Posted in Research on August 01, 2010 by Website
Vitamin D and Microchimerisms:
Could the sun really have something to do with preeclampsia?
"Maternal vitamin D deficiency may be an independent risk factor for preeclampsia. Vitamin D supplementation in early pregnancy should be explored for preventing preeclampsia and promoting neonatal well-being," reads a paper published in the Journal of Clinical Endocrinology & Metabolism in 2007. Although some of us who had our babies in, say, Portland, Oregon, where the sun rarely shines, would love to claim Vitamin D deficiency, other preeclampsia survivors sweltered under the Arizona or California sun. If you think this might be a possible therapy to explore, talk to your health care professional and check out the discussions in our Community Forum on this topic.
Researchers have found that women with preeclampsia, which causes high blood pressure in ...
Posted in Research on May 04, 2010 by Website
Blood pressure cuffs, urine dipsticks, and the scale: for decades, these simple tools have aided health care providers in the detection of preeclampsia. As a woman's pregnancy progresses, her prenatal visits come closer together, so that her weight gain, urine, and blood pressure readings can be monitored for signs of the disorder. However, this system isn't perfect. While preeclampsia most frequently occurs at term, it can sometimes strike much earlier. The disorder can sometimes progress rapidly between appointments, or the warning signs can be too subtle to trigger alarm.
But soon, clinicians may have another method for detecting preeclampsia: a reliable screening test that can spot changes in the bloodstream relatively early in pregnancy, warning healthcare providers when preeclampsia may occur before term.
In the past eight years, a substantial amount ...
Posted in Health Information on October 04, 2008 by Website
Say “matrix” and visions of a kick-boxing, black-clad Keanu Reeves may come to mind. No, this is not a movie review.
Every day, a small army of Harvard Medical School researchers reports to The Life Sciences Building in Boston’s Longwood Medical Area. It’s new, ultra high-tech. It towers over its neighboring hospitals and research facilities and, with its clean lines, giant glass panels and sweeping marble stairway, would be a set designer’s dream for another sequel to “The Matrix”. The men and women who spend so much of their lives in this futuristic workplace are pulmonologists, oncologists, nephrologists, neurologists; they are natives of France, Norway, Sweden, Finland, India, China, Japan, Turkey, and the U.S. They study and work under the leadership of Dr. Raghu Kalluri, Chief of the Division of Matrix Biology at Beth Israel Deaconess Medical Center.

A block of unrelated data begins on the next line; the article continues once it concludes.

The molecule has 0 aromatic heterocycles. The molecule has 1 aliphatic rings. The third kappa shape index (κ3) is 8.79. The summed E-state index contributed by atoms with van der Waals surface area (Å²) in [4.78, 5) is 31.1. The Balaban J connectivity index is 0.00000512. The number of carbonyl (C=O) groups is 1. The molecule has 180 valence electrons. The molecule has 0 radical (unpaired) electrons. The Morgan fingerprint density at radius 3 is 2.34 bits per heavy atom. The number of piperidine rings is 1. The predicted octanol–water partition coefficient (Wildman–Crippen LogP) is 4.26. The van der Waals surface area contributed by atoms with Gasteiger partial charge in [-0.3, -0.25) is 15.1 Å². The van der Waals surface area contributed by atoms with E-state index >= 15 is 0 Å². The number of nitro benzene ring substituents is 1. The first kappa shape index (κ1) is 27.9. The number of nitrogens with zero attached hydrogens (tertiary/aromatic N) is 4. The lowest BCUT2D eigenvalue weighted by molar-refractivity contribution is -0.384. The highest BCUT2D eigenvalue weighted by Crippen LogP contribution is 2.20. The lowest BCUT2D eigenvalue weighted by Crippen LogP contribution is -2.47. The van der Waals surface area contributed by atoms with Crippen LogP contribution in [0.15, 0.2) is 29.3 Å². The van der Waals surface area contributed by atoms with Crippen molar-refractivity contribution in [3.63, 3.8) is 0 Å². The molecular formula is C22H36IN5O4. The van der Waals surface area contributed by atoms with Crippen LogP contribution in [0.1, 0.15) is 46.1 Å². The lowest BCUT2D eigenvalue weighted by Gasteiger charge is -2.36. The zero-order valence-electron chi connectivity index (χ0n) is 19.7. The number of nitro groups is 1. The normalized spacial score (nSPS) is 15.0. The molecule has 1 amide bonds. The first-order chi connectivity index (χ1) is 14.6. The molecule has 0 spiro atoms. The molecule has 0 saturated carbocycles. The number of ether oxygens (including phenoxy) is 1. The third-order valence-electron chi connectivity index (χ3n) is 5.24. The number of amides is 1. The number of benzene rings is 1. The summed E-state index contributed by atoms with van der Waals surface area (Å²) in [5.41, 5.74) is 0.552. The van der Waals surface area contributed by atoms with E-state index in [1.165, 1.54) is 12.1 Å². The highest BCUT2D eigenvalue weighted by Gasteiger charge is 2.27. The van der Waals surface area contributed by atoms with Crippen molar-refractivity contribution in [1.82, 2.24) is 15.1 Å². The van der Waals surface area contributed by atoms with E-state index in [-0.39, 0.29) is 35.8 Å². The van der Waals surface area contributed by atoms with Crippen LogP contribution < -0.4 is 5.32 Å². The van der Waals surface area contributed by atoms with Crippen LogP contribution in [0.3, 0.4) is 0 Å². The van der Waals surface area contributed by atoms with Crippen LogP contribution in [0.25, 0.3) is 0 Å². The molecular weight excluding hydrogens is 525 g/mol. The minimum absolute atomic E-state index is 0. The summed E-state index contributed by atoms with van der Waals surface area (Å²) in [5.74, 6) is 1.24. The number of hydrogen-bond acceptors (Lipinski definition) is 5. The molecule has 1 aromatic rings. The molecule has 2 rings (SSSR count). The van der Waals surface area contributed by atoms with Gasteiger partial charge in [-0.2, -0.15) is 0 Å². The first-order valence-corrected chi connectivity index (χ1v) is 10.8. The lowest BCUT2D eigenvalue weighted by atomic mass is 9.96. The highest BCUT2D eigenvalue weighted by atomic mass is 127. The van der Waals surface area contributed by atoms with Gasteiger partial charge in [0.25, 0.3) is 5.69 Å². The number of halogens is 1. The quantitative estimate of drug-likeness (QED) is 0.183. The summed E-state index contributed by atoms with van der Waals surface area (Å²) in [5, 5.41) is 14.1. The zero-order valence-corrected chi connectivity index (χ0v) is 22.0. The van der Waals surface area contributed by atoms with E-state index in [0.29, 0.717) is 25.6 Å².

Composed of proteins and found throughout the body, the matrix serves as a platform for ...
Posted in Research on February 12, 2008 by Website
On November 20-22, 2007, a meeting was held in Vancouver, British Columbia to discuss The Preeclampsia Integrated Estimate of Risk Study (PIERS) which was lead by Dr. Peter von Dadelszen. Besides being the lead investigator for the study, Dr. von Dadelszen is also a member of the Preeclampsia Foundation’s prestigious Medical Advisory Board, President of the North American Society for the Study of Hypertension in Pregnancy (NASSHP), and the President of ERIPED (Equipede Recherché Interdisciplinaire sur la Pre-Eclamspie et ses Determinants), Canada’s preeclampsia research alliance.
The goal of the 41-month PIERS study was to create a rigorous standard care protocol for the diagnosis and intervention of preeclampsia and the purpose of the meeting was to move to the next level of the PIERS study. After prospective gathering of data for seven years, and publishing the findings, the next step was to strategize about what had been learned and figure out how to get hospital ...
Posted in Health Information on January 04, 2007 by Website
Several years ago, Dr. Jun “Jim” Zhang, a senior investigator at the National Institute of Child Health and Human Development approached the Preeclampsia Foundation about working together on an epidemiological research study. Here was the study’s rationale:
“Preeclampsia is a syndrome of hypertension accompanied by proteinuria. It is a major pregnancy complication, associated with premature delivery, fetal growth restriction, abruptio placentae, and fetal death, as well as maternal morbidity and mortality. Although preeclampsia has been recognized for centuries, the etiology of this disorder remains unknown. Familial clustering of preeclampsia has long been identified, leading to the concept of a genetic basis for this syndrome. We propose a familial genetic study of preeclampsia. As such a study is often difficult to do, we plan to conduct a pilot study to test the feasibility, logistics and examine frequency of genetic polymorphism of certain genes in the target ...